DC Department of Corrections’ Director Odie Washington is announcing the national accreditation of the medical and mental health operations at the Central Detention Facility (DC Jail). This marks the first time in the facility’s 25-year history that these services have been nationally accredited.
Corrections’ officials received notification of the accreditation from the National Commission on Correctional Health Care (NCCHC) in Chicago, Illinois. This milestone successfully acknowledges the significant improvements in the delivery of medical and mental health services to inmates at the facility. The accreditation process documents criteria for enhancing conditions of confinement, ensures the provision of an efficient and well-managed system for providing health care services, reduces the probability of litigation, and helps protect the agency’s financial assets by decreasing the likelihood of adverse medical occurrences.
"Through this process, we have proven our ability to provide quality medical and mental health care services for our inmate population that exceeds constitutional standards," said Director Washington. "This accreditation represents a major step in the challenging journey to mold the city’s detention center into the model of a municipal jail operation," Director Washington added.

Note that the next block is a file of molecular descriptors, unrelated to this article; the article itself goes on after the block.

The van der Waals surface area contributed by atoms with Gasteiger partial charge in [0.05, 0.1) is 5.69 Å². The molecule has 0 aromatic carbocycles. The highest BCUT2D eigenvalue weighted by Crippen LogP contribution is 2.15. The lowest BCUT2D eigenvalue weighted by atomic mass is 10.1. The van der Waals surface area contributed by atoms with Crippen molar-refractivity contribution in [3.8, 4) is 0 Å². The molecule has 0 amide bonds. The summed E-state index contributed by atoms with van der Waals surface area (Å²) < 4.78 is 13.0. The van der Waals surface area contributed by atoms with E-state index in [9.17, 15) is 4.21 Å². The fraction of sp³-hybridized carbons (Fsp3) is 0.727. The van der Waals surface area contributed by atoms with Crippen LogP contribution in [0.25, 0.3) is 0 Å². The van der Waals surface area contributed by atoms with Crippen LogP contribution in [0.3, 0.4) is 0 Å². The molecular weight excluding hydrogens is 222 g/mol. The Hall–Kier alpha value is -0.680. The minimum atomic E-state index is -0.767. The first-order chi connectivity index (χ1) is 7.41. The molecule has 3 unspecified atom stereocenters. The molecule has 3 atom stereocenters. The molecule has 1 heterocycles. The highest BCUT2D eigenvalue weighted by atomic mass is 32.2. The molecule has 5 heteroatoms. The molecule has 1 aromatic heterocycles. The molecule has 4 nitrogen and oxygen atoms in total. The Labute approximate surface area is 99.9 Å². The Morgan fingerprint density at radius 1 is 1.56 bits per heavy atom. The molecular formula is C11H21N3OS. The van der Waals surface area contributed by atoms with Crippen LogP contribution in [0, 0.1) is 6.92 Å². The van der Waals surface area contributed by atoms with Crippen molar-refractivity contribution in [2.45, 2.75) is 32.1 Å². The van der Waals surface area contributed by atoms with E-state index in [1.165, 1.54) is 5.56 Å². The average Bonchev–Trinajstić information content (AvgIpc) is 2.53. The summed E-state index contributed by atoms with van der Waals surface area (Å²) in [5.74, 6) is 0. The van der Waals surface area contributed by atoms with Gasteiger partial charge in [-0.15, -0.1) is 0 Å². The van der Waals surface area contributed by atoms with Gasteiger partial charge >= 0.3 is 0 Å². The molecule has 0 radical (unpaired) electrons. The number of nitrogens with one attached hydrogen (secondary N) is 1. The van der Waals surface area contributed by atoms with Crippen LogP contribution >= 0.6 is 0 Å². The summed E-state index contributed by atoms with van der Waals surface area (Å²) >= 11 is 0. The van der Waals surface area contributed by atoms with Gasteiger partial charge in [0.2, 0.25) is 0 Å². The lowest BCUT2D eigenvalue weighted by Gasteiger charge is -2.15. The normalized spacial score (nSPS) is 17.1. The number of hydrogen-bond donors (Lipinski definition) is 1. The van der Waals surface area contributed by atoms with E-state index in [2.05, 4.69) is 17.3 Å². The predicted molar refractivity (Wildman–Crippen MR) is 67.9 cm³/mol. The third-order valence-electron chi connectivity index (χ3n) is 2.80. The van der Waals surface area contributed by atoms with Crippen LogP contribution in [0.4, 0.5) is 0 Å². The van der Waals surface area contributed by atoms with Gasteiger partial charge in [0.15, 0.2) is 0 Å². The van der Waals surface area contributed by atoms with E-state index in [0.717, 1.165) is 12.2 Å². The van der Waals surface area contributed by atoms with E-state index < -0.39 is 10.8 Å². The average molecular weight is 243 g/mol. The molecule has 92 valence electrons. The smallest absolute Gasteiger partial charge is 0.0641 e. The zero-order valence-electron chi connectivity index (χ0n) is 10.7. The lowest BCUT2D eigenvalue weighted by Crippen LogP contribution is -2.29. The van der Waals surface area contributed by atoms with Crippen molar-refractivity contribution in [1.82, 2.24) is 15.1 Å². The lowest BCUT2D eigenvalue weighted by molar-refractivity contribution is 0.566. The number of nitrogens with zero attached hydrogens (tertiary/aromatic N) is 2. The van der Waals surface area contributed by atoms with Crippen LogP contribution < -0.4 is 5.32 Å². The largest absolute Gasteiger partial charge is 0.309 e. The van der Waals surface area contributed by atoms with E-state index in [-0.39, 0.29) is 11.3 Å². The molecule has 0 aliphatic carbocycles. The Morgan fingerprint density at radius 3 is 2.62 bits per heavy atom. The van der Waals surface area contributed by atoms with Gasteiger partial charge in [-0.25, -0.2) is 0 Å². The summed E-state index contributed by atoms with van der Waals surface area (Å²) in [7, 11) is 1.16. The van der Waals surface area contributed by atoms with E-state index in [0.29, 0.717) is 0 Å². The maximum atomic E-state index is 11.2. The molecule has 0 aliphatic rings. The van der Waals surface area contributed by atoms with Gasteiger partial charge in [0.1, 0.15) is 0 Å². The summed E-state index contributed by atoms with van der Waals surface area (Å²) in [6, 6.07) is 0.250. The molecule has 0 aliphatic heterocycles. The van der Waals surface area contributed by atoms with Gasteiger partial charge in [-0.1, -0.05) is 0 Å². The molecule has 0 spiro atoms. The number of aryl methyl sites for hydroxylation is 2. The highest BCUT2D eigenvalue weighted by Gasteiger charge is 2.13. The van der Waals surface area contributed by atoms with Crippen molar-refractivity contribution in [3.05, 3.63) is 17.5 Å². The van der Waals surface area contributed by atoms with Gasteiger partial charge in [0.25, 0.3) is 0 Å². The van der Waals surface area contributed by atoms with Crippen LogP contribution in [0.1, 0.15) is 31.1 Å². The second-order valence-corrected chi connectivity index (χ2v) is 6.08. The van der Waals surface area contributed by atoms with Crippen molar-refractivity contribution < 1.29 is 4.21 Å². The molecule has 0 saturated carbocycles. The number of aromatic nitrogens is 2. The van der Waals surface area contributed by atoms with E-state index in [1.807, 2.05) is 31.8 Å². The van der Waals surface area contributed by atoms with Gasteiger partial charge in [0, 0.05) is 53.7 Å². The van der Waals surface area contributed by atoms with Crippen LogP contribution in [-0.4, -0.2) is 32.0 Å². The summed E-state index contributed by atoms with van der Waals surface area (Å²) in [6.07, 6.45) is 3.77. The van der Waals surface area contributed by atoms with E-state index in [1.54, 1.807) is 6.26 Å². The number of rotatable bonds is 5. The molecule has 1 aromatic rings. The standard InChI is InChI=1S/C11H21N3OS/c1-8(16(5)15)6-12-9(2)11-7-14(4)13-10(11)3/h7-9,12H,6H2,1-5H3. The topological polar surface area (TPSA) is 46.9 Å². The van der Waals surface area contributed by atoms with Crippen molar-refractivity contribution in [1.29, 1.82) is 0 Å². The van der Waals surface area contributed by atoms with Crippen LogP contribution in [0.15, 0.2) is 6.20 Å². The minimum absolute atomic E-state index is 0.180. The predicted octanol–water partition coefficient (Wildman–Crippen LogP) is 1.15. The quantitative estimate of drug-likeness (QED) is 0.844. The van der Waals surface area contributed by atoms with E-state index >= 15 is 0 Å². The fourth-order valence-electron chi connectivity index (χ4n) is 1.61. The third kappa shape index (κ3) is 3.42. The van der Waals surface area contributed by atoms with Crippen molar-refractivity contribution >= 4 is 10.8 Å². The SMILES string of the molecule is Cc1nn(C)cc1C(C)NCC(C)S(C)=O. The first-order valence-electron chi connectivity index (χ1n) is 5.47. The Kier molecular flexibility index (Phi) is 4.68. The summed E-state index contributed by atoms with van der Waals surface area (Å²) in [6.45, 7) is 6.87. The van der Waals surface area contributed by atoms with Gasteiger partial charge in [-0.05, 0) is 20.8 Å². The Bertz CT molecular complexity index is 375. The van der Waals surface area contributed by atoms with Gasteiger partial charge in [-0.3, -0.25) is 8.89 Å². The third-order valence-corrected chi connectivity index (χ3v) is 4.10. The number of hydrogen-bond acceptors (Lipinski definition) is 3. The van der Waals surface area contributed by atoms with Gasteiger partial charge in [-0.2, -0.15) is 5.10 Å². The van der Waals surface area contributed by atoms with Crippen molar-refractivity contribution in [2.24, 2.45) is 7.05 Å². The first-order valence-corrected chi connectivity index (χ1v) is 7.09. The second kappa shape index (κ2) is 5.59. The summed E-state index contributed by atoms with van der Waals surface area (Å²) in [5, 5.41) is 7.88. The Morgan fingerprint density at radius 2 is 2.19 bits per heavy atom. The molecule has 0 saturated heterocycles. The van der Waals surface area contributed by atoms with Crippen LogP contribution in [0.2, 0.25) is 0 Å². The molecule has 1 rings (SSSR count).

Achieving accreditation was an arduous process conducted in four (4) phases over a seven-month period. The application phase, which presented demographic information on the inmates at the detention facility as well as information about the center’s infrastructure, initiated the process. The second phase continued with responses to a 40-page self-survey questionnaire and summary. Phase three consisted of a five-member on-site survey evaluation involving an assessment of medical records, human resources files, and medical policies and procedures; and culminated with the official accreditation pronouncement.
Stanley T. Harper, MD, the facility’s medical director, attributes the success of the accreditation to a collaborative effort between the Department of Corrections and the program service provider, the Center for Correctional Health and Policy Studies, Inc. (CCHPS). "Accreditation would have been difficult to achieve without the correctional leadership and commitment on the part of Director Washington and the DC Department of Corrections," said Dr. Harper, "We are now in a position to say that these health services are second to none."
NCCHC accreditation is recognized as the gold standard for jail health care programs. The accreditation culminates a number of recent accomplishments toward improving health care services to inmates at the Central Detention Facility. In July 2001, the Department announced that significant cost savings were realized in the first year of the Jail’s medical/mental health privatization contract. In September 2000, the Department of Corrections successfully ended the medical receivership and the 30-year medical/mental health Court oversight at the Jail.